I'm on vacation for the next three weeks — but you won't be reading old columns while I'm away. You'll be getting a new column every week, all of them written by Dan Savage, none of them written by me.
Dan Savage is a sports writer and the assistant director of digital content for OrlandoMagic.com, and he will be answering your questions this week. Dan has covered six NBA finals and 10 NBA All-Star Games; he's appeared on CBS, ESPN, NBA TV, and First Take; and his writing has been published at ESPN.com, CBS.com, NBA.com, and OrlandoMagic.com. This is Dan's first time giving sex-and-relationship advice.
"Other sports writers often tell me they enjoyed reading my latest column," Dan Savage told me in an email, "but when they show me the article, it's one of your sex-advice columns. The joke is going to be on them this time around when it's actually my advice!"
I'm a 36-year-old bisexual female. I've been dating my nice Midwestern boyfriend for about four and a half years. Within the first few dates, I brought up nonmonogamy. I was pretty sure from past experiences that long-term monogamy wasn't going to be for me. I get bored, I like attention, and I love the chase. He was against it. I thought, okay, we have a lot of other positive stuff going for us and maybe he would reconsider in the future. I feel like I've lost a part of my sexual self — no adventures, no three-ways, I miss girls, etc. So I brought up opening up the relationship again. My thought is I could get what I need/want, and hopefully bring that excitement and spark back to our relationship. He listens to your podcasts, but he doesn't think he could handle the idea of me with someone else. I don't think I can handle the relationship as it is now, though. Are we doomed?
— A Girl Has Needs
I appreciate you having your boyfriend listen to my podcasts — oh wait, that was probably meant for the other Dan Savage. Never mind. My podcasts probably wouldn't have helped with this issue.
Your question reminds me of a topic that's currently top of mind in my profession: NBA free agency. In the basketball world, it's the time of year when teams can go after the best available prospects not under contract and offer them a deal to join their team. Organizations heavily vet these players, talking to their former teammates, coaches, and others to make sure that their values match up. There's nothing worse than being locked into a five-year guaranteed contract with a guy who doesn't fit with your franchise. Actually, on second thought, there is — getting married to a guy who doesn't share the same relationship goals and values.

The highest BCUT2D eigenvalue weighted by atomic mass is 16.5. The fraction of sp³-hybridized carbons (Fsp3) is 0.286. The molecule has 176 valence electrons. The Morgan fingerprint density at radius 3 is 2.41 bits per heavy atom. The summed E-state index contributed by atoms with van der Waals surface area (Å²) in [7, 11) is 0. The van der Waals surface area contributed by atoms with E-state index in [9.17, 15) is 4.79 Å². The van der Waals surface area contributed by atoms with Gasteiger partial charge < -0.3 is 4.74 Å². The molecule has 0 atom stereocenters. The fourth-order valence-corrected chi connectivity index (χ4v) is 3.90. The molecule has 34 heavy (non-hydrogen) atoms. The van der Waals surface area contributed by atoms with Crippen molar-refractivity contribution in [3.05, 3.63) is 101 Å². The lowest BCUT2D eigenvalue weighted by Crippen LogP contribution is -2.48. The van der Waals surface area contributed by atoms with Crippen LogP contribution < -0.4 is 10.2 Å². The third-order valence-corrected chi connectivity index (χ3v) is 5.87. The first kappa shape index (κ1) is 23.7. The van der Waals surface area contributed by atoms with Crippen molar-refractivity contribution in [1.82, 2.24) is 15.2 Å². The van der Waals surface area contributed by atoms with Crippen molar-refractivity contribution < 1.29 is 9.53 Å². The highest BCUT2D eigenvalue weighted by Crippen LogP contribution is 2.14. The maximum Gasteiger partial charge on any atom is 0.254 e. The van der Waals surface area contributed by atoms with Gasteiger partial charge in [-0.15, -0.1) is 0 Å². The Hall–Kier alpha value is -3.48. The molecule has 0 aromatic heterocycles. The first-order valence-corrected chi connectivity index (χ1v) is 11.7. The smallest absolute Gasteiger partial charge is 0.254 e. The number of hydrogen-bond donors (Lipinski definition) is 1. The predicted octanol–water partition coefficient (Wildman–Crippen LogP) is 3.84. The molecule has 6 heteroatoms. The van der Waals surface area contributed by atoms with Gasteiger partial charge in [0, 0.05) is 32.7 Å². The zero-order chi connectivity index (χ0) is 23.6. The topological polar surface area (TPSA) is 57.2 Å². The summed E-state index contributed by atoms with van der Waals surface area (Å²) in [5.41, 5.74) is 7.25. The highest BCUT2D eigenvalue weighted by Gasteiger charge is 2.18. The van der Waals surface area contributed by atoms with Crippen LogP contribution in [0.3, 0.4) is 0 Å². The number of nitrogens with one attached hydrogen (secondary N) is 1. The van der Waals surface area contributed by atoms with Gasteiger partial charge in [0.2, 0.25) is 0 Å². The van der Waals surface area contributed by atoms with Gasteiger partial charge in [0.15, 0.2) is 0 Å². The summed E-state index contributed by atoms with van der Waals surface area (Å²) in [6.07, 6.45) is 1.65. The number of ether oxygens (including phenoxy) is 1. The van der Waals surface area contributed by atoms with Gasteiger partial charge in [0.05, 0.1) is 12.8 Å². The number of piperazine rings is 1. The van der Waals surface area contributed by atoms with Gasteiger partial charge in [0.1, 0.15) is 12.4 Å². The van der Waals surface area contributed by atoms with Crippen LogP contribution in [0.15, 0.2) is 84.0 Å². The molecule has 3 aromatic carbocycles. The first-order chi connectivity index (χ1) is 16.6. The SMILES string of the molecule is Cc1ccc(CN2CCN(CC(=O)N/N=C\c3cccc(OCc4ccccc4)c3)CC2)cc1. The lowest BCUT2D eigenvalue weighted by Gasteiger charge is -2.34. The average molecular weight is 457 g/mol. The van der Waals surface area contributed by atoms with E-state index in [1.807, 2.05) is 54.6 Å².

If your boyfriend is someone who has no interest in open relationships, odds are he's never going to be happy in that type of situation. And if you're never going to be happy with monogamy, then you need to find someone whose values match your own. Unfortunately, some people are destined to play man-to-(wo)man, while others are more satisfied in a 2-3 zone.
I've been hooking up with a good friend for about a year. We're both single, and he lives in another state but comes to town for work every month or two, and we usually hang out and have really great sex. One of the things I've always admired about him is his eco-conscious lifestyle ... which includes showering only about once a week to save water. His BO is pretty inoffensive, but I find that most times we hook up, I get a raging UTI within a day or two. I'm wondering if his infrequent washing could be allowing bacteria to live on his junk, causing my infections. Is that possible? Do I need to have a talk with him about washing more frequently/thoroughly?
— Hurts To Pee
The simple answer is yes, HTP. It's great to have an eco-conscious lifestyle, but not at the expense of your urinary tract. If he cares about you as much as he does about the environment, then with a quick chat, he'll probably focus a little more on his personal hygiene. Especially if you explain to him that the overuse of antibiotics contributes to creating antibiotic-resistant bacteria, which can cause issues for the entire planet.